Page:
Published by Simon Pulse on February 6th 2018
Source: Publisher, Edelweiss
Genres: Contemporary, Diversity, Own Voices, Romance, Young Adult
Amazon | Book Depository | Publisher | Angus & Robertson | Booktopia | Barnes & Noble
Add to Goodreads
An incisive, laugh-out-loud contemporary debut about a Taiwanese-American teen whose parents want her to be a doctor and marry a Taiwanese Ivy Leaguer despite her squeamishness with germs and crush on a Japanese classmate.
At seventeen, Mei should be in high school, but skipping fourth grade was part of her parents' master plan. Now a freshman at MIT, she is on track to fulfill the rest of this predetermined future: become a doctor, marry a preapproved Taiwanese Ivy Leaguer, produce a litter of babies.
With everything her parents have sacrificed to make her cushy life a reality, Mei can't bring herself to tell them the truth--that she (1) hates germs, (2) falls asleep in biology lectures, and (3) has a crush on her classmate Darren Takahashi, who is decidedly not Taiwanese.
But when Mei reconnects with her brother, Xing, who is estranged from the family for dating the wrong woman, Mei starts to wonder if all the secrets are truly worth it. Can she find a way to be herself, whoever that is, before her web of lies unravels?
American Panda is a novel that I have been eagerly awaiting since I first saw the cover reveal and learned about the book. It’s about a Taiwanese girl, Mei, with huge pressure from her family to become a doctor and marry a high-achieving Chinese guy (preferably a doctor), despite the fact that Mei is afraid of germs and has a crush on a Japanese boy at college. The novel is full of stinky tofu, dim sum and dumplings, and a sweet, sweet romance. We all loved the book so much that we decided to do a discussion review for it.
Jenna: American Panda just speaks to my heart! There hasn’t really been another book that I’ve related to as much as this one. While there were certain things that happened in the book that have never and would never happen to me, the connection that I felt with Mei was so strong and her story was so familiar to me, that I couldn’t help but love the book.
Jeann: I completely agree! I could totally understand where Mei was coming from, struggling with traditional Asian parents who are strict, and also wanting to embrace her individuality based on Western ways. This was something I struggled with so much while growing up, and I’m so glad that it’s now something that Asian teens (or even any teen really) can relate to.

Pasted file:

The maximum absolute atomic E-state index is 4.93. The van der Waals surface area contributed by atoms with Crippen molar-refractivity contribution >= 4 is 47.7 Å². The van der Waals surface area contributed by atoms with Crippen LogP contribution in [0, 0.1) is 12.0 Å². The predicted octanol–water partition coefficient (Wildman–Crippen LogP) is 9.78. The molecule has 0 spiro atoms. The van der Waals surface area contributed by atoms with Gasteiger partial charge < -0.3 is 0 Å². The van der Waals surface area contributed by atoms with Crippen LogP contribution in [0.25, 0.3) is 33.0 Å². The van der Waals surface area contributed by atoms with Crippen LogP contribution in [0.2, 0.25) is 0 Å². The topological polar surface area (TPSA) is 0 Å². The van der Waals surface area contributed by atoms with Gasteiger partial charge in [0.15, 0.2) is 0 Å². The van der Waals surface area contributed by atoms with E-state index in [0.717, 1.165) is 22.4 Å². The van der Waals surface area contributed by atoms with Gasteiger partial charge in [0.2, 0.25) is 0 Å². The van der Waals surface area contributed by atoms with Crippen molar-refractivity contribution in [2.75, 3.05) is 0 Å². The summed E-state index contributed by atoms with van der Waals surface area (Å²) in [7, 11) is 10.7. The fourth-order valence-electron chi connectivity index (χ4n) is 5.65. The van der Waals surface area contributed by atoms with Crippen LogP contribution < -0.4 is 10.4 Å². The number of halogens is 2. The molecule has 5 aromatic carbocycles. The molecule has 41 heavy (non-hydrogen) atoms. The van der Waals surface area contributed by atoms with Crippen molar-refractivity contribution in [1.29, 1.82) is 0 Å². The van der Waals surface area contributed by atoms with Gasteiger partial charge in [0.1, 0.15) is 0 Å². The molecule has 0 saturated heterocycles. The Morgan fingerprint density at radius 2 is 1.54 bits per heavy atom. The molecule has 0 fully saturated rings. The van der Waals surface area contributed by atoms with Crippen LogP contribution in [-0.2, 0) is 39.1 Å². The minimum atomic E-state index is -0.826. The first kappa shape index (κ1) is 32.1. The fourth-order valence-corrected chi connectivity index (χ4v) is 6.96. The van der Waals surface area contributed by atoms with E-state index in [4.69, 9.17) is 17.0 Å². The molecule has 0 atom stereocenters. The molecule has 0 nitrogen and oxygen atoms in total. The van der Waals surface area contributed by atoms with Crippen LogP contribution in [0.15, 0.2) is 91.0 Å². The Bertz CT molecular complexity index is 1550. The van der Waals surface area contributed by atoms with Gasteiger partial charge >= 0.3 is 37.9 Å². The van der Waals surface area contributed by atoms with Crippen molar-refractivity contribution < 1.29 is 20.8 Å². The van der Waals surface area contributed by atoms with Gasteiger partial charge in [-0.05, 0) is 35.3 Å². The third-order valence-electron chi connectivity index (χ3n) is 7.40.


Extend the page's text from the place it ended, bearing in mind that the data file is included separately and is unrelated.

Aila: I can’t emphasize how important American Panda is to current and future Chinese readers. It breaks down the stereotypes that are commonly given to East Asian characters and just breathes life into them. We’re more than our grades, our traditional values, and our food. We’re people struggling to balance our identities and heritage – sometimes caught between two contrasting worlds. I thought Mei’s characterization really highlighted this struggle while she started her first year of college (like I am, right now!).
Career and Relationship Pressures
Jenna: The college aspect was something that I absolutely loved about the book. Being an Australian, I’ve obviously had a much different experience (most people I know don’t really move away for university unless they have to), but I really related to how much Mei disliked being at a college that was so close to home, while at the same time being really grateful to be able to see her family so often. And that’s something that I really connected with because I’ve never had the freedom that I’ve wanted to have but also really enjoy being close to family and the benefits of living at home. The career pressures that Mei had was something that I’ve thankfully never had to be under, but again, it was relatable because many other Asian families that I know have placed pressure on their kids to either be lawyers or doctors. I think Jeann might be able to relate to going to university at an earlier age than 18.
Jeann: Yes going to university/college before 18 was definitely something that I related to, especially since my parents were still overprotective when I went to uni. One thing that some people have described as “over the top” but was actually really relatable to me, was the rebelling against the parents and needing to set your boundaries. In American Panda, Mei wants to teach dance instead of pursuing medicine (which is impossible given her OCD with germs), as well as staying in touch with her brother. Her parents are appalled and threaten to cut off her trust fund. My parents actually did the same when I moved out with my boyfriend (now husband) of 6 years, even though I was in my mid-20s and not married at the time. Family felt really stifling to Mei, especially as she tried to carve out her own life and pursue her own passions (and boyfriend, who wasn’t exactly what her parents expected). That’s something that a lot of us can relate to in one way or another.